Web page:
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Bet on yourself, but build for your people

Real Type

April 27, 2020

Reese Witherspoon Vanity Fair 1.jpg

What the world needs from you and your business will be drastically different going forward. Are you listening?

While scraping through this morning’s news, bleary-eyed, heavily un-caffeinated but awake enough to commit to staunch avoidance of all virus-related content, I stumbled on a timely article about an A-list actress. None other than Reese Witherspoon. 

Perhaps you’ve come to admire her as I have for her role at the helm of one of the world’s most powerful (and only) female-founded, self-funded production companies, creating shows like HBO’s Big Little Lies, and the kind of magnetizing work not even Meryl Streep can keep her distance from.

The article tells of Reese’s storied career – a star by age 15 (The Man in the Moon), an indelible fixture by 23 (Election), household name by 25 (Elle Woods, Legally Blonde), Oscar winner at 29 (June Carter Cash, Walk the Line). Followed by, you guessed it, the swift brandishing as ‘washed up’ by the ripe age of 36. 

The writer, Ann Patchett, describes how Reese had been unable to find roles she believed in – or the deep characters, rich stories, authentic casts and critical elements from which to build spectacular films around – and nor could they find her.

She describes how she lost herself and her career along the way, with her husband eventually pointing out the obvious. If she couldn’t find the roles she was looking for, she needed to create them herself.

“If she felt like betting, she should bet on herself,” writes Patchett. “If she felt like fighting, she was the one she should fight for.”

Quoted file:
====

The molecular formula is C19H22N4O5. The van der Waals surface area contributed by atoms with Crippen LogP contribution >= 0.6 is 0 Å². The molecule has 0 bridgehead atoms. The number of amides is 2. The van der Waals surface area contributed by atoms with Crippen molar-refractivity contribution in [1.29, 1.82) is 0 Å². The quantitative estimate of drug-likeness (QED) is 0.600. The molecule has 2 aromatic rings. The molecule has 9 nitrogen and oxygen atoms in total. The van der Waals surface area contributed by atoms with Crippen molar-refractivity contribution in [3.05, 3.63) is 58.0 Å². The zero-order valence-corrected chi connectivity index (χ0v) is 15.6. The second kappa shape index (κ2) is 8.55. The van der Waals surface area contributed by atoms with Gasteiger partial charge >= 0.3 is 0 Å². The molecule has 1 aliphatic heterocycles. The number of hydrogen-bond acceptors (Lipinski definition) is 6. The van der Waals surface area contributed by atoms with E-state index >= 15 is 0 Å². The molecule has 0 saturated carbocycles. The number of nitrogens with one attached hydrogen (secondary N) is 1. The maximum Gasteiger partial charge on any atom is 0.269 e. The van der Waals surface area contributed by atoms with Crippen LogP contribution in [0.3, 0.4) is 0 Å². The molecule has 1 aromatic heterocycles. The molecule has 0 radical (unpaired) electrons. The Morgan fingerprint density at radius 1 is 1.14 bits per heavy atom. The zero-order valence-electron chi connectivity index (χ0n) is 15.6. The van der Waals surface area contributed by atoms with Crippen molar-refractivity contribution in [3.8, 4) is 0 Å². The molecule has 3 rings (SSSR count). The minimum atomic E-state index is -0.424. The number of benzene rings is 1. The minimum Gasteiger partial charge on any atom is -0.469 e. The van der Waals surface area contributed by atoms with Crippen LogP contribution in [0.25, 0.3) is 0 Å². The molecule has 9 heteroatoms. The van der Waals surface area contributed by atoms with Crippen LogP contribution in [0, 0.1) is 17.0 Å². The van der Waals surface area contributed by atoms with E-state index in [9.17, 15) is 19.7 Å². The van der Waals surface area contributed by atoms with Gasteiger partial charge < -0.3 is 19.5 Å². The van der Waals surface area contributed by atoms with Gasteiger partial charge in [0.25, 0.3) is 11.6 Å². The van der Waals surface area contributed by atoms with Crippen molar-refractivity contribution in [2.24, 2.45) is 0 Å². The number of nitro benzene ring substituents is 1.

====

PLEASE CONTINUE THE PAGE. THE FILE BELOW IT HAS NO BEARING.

Layer on the fact that she reads more than most of Hollywood combined, and Reese Witherspoon had the foundation for her very own films – brilliantly untapped and undiscovered novels, ripe for rewriting onto the screen.

The miraculous here, however, is not how Reese ‘Blew Up the Hollywood Boys’ Club,’ as the headline proclaims, nor her ability to “spin paper into gold.”

It is how she has since built an unshakeable empire by knowing exactly what her audience needed, full stop. 

Which, as it turns out, was precisely what she too was deeply seeking, because she is them. Swap TV viewers for ‘customers’, and I believe we’re getting somewhere.

“What Witherspoon did was create a whole new playing field in Hollywood,” writes Patchett. “In making parts for herself, she found that she wanted to make parts for other women as well, women her age but also women who were older and younger, and women of colour. Because if she was having a tough time finding good roles, she could see that what they were facing was considerably harder.

“It’s the kind of thing the people in Holly­wood say. The difference is that Witherspoon is actually doing it, and her projects make money. Lots of money.

She went out to find water, then Reese Witherspoon Vanity Fair 2.jpgcalled her friends so that together they could dig a well, lay a pipeline, and change the landscape.

It is the idea that if we narrow our focus to the needs of our people, our community, our customers, and relentlessly pursue the fulfilment of these needs, we are serving a much greater, much more sustainable need than our own or that of our current business and bottom line.

In a time where the hardship has never been more real, many of us have been given one small silver lining through the gift of time. 

Never before has the collective entrepreneurial masses been given a chance to stop, breathe, and reset. To reimagine their business now, and going forward. And to do it from a place of filling a new and evolved need, not the status quo. 

If you’re going to bet, without a doubt, bet on yourself. Double down on building exactly what it is your customers are asking for. Better yet, do it before they even ask.

Be their solution, their partner, their hallelujah.

Read the full article, you won’t regret it.

The Book of Reese, by Ann Patchett  | Vanity Fair, April 2020.

Kerry Washington quote